Emily Puckett Rodgers is special projects librarian for the Operations, Research and Learning and Teaching units at the University of Michigan Library. She currently assists University of Michigan Library decision makers with major initiatives and projects, including assessment and evaluation of services and collections. Prior to this position, Emily served as the open education coordinator for the University of Michigan Medical School's Open Michigan initiative.
A native of the Arkansas Ozarks, Emily worked at the Fayetteville Public Library in various capacities throughout high school and college. She received a BA in anthropology from the University of Arkansas and an MSI from the University of Michigan's School of Information in 2010.
Emily has been involved in supporting locally-based creative activities for over ten years, serving as a founding board member of Art Amiss, an Arkansas-based nonprofit that provides services for artists living in, working in, or from Arkansas. In her spare time, Emily currently serves on the board of A2Geeks
, a local nonprofit that dedicated to making Ann Arbor a great place for ceative and innovative people to live and work. In this role, she co-organized the fifth annual Ann Arbor Mini Maker Faire
and Ignite Ann Arbor events. She's the author of two reference books, published by Cherry Lake Publishing, aimed at young adults and school librarians, one on Creative Commons licenses and one on makerspaces.
Makers Lending an Economic Hand
If you stopped by Washtenaw Community College on June 8, you would have been among thousands of other folks and families who came together to celebrate the Maker movement in Ann Arbor and southeast Michigan. It's a loud event, with marshmallow shooters, steam engines, and robot exhibitions. It's an educational event with bicycle repair stations, 3-D and paper-based modeling, and lock picking introductions. Part trade show, part lecture series, part workshop, and part carnival, the mini Maker Faire exhibits some of the most unique, creative, and passionate ideas which have come to life in our area. Now moving into the sixth year of production, the Ann Arbor Mini Maker Faire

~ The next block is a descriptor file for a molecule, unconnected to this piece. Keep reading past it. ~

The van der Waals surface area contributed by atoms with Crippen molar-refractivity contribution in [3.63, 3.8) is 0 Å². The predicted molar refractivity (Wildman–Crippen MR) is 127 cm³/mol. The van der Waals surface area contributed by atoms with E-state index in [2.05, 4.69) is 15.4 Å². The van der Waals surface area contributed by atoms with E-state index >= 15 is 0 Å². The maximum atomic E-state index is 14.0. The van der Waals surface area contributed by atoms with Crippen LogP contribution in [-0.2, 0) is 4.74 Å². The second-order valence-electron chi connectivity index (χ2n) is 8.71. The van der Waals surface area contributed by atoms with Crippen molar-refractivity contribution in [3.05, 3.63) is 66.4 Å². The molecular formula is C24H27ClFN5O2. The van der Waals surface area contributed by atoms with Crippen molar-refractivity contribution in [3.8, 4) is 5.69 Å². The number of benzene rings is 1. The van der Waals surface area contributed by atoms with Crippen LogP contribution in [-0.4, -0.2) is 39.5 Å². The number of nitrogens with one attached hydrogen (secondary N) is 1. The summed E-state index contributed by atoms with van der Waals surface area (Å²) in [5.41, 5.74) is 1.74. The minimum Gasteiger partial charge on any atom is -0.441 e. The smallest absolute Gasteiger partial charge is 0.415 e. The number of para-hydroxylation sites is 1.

has been a venue for dozens of Makers and thousands of participants in the area. These days, Makers range in age from elementary school students to retired professors and anyone in between.
The Ann Arbor Mini Maker Faire is just one expression of the community of entrepreneurs, inventors, tinkerers, and artists who work year around to realize their visions. What sets this movement apart from other entrepreneurial activities is that Makers put their time, money, effort, and passion into deeply supporting their community. And year round, our area Makers share resources and tools, teach others skills, and collaborate to realize projects. Participation in this movement has quickly turned from a backyard hobby to a lifestyle for many folks and it is starting to teach a generation of young people that they can make just about anything they dream up.
Ann Arbor and the southeast Michigan area support a variety of programs, spaces, tools, and people who are all actively engaged in the burgeoning global Maker movement, and this helps us grow and evolve to fit in more people, more projects, more ideas, and more businesses. Maker Works
is a local makerspace that often provides space for fledgling nonprofits and businesses alike, as well as machinery, classes, and community support for one-off projects. GO-Tech, Ignite Ann Arbor
, and CNC Enthusiasts' Meetup
all offer a space for people to come together to share their ideas, pitch their passions, and get constructive feedback. All Hands Active
, a hackerspace in downtown Ann Arbor, partners with the Ann Arbor District Library to teach kids how to solder, program, or just plain play around with cool stuff.